Daniela Allee / NHPR

Harvard Pilgrim is now offering Narcan trainings for businesses using their health insurance. Their first ever training was in Concord on Friday at Riverbend Community Mental Health.

Eleven employees attended the training on how to use Narcan, the nasal spray that helps reverse an opioid overdose.

Sarah Gibson for NHPR

Senators Jeanne Shaheen and Maggie Hassan were in Manchester on Tuesday to discuss a major opioid bill awaiting President Trump's signature.

The U.S. Senate passed the sweeping legislation, called the SUPPORT for Patients and Communities Act, last week. 

Josh Rogers for NHPR

U.S. Surgeon General Jerome Adams stressed the role the overdose reversing drug Naloxone needs to play in reducing opioid deaths. Adams was in Concord to address an opioid forum convened by Dartmouth-Hitchcock.

Adams told a ballroom full of people steeped in New Hampshire's opioid epidemic that a lethal drug overdose takes place every 11 seconds in America, and that 50 percent of them happen at home.

Adams says the numbers underscore the need for more people to make a habit of carrying medicine that can undo overdoses.

NHPR Photo

Seven hospitals across New Hampshire have now committed to serving as regional hubs, forming the backbone of the state’s new framework for addiction treatment, Health Commissioner Jeffrey Meyers said Wednesday.

State officials have been in negotiations with hospitals for weeks over the scope of services required under their new “hub and spoke” plan. 

The state has chosen Granite Pathways to operate a new substance use disorder treatment facility for teenagers on the grounds of the Sununu Youth Services Center in Manchester.

The Executive Council approved a four-year contract with the group during its meeting on Wednesday, with services expected to begin in early November.

The 36-bed facility will be open to children ages 12-18 who are in need of inpatient treatment, making it the first residential program for minors in the state.

A drug recovery center in Rochester is back open after the city ordered it shut down Friday, citing a zoning violation.

The center, one of two locations run by SOS Recovery, operates out of a local church.

Taking A Toll: The Opioid Crisis And N.H.'s Children

Sep 21, 2018
CCO Public Domain

We follow up on the recent series by NHPR's Morning Edition team, called "Taking A Toll," on the opioid epidemic's affect on kids. The series looked at a range of impacts on children and also talked to a wide array of Granite Staters who are trying to help. 

GUESTS: 

Sarah Gibson for NHPR

New Hampshire is one step closer to overhauling its infrastructure for combatting the opioid epidemic.

State lawmakers on Friday approved nearly $20 million in federal money to bolster treatment and recovery programs over the next 10 months.

The funding was announced last month, and becomes official this week. The state must start spending it within 90 days.

Nearly $9 million will go toward developing a hub-and-spoke model with hospitals serving as the go-to spot for someone seeking help for addiction.

Dan Tuohy / NHPR

Morning Edition is taking a look at how the opioid epidemic is affecting children – and the people and programs who support them – in New Hampshire.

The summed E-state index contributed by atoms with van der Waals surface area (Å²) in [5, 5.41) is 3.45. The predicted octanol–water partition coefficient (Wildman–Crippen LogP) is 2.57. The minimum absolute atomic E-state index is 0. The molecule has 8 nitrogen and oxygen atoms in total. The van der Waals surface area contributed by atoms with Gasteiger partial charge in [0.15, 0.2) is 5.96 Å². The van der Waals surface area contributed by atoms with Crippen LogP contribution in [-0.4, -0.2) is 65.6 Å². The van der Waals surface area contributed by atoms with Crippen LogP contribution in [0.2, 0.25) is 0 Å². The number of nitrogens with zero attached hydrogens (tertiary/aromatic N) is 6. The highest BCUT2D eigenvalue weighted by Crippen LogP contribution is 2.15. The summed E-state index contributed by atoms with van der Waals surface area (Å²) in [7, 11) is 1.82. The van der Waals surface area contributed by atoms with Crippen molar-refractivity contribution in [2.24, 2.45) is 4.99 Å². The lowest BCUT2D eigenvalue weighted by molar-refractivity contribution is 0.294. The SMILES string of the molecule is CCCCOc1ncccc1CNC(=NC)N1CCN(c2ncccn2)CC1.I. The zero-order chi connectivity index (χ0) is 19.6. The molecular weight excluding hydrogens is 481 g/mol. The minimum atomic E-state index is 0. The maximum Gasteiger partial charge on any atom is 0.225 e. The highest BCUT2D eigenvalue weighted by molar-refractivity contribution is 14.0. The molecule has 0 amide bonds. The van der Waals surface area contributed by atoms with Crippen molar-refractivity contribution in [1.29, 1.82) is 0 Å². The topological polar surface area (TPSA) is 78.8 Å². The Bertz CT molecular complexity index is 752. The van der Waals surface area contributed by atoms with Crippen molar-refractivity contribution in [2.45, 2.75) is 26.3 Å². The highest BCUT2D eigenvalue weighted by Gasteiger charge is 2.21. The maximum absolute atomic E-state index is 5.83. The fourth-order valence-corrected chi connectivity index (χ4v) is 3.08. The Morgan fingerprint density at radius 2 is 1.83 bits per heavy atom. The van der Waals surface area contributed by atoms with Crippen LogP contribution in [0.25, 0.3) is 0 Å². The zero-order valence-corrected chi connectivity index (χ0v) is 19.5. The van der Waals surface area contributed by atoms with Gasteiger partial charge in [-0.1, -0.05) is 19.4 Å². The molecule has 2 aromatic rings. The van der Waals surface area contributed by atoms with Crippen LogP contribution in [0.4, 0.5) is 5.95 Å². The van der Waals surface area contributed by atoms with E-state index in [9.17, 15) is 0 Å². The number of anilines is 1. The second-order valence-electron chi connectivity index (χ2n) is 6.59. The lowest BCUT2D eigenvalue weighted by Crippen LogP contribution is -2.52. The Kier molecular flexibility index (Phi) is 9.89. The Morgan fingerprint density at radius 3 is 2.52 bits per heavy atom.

It's part of NHPR's Crossroad series, examining the impacts of addiction in New Hampshire.

Morning Edition Host Rick Ganley met with Carol Eyman at the Nashua Public Library. Eyman is the outreach coordinator for the library, which has begun to partner with the city and non-profits to help children in the opioid crisis. Eyman says these days, libraries can be about much more than books and DVDs.

AP

Morning Edition is taking a look at how the opioid epidemic is affecting children – and the people and programs who support them – in New Hampshire.

It's part of NHPR's Crossroad series, examining the impacts of addiction in New Hampshire.

The Center for Recovery Resources, a Claremont recovery center, will celebrate its grand opening Thursday.

The event marks the culmination of a months-long effort to keep peer recovery services in Claremont.  The city lost its only provider, Hope for New Hampshire, earlier this year.

NHPR File

Morning Edition is taking a look at how the opioid epidemic is affecting children – and the people and programs who support them – in New Hampshire.

It's part of NHPR's Crossroad series, examining the impacts of addiction in New Hampshire.

Tim Lena works for the Timberlane Regional School District, where he coordinates student assistance programs that can help identify students who are showing signs of needing help with substance use issues.

A lawsuit brought by the state against pharmaceutical giant Purdue will head to trial, after a state judge denied the drug makers request to dismiss the case.

The New Hampshire Attorney General sued Purdue last year, claiming the company used unfair marketing tactics to push doctors to prescribe highly addictive opioids. In a motion filed in Merrimack County Superior Court, Purdue had asked a judge to toss out the state's suit.

But the judge on Tuesday denied that request.

NHPR File Photo

 

The U.S. Senate passed bipartisan legislation last night targeting the misuse of opioids and other addictive drugs.

 

The measure would increase scrutiny of arriving international mail that may include illegal drugs. It would also make it easier for the National Institutes of Health to approve research on finding nonaddictive painkillers.

 

Department of Human Health and Services

Morning Edition is taking a look at how the opioid epidemic is affecting children - and the people and programs who support them -  in New Hampshire. It's part of NHPR's Crossroad series, examining the impacts of addiction in New Hampshire.

Dan Tuohy / NHPR

On Morning Edition, NHPR is taking a look at how the opioid epidemic is taking a toll on children in New Hampshire.

One person who's charged with thinking about that every day is Moira O'Neill, the state's Child Advocate. Her office independently oversees the Division of Children, Youth and Families (DCYF), the state's child welfare system.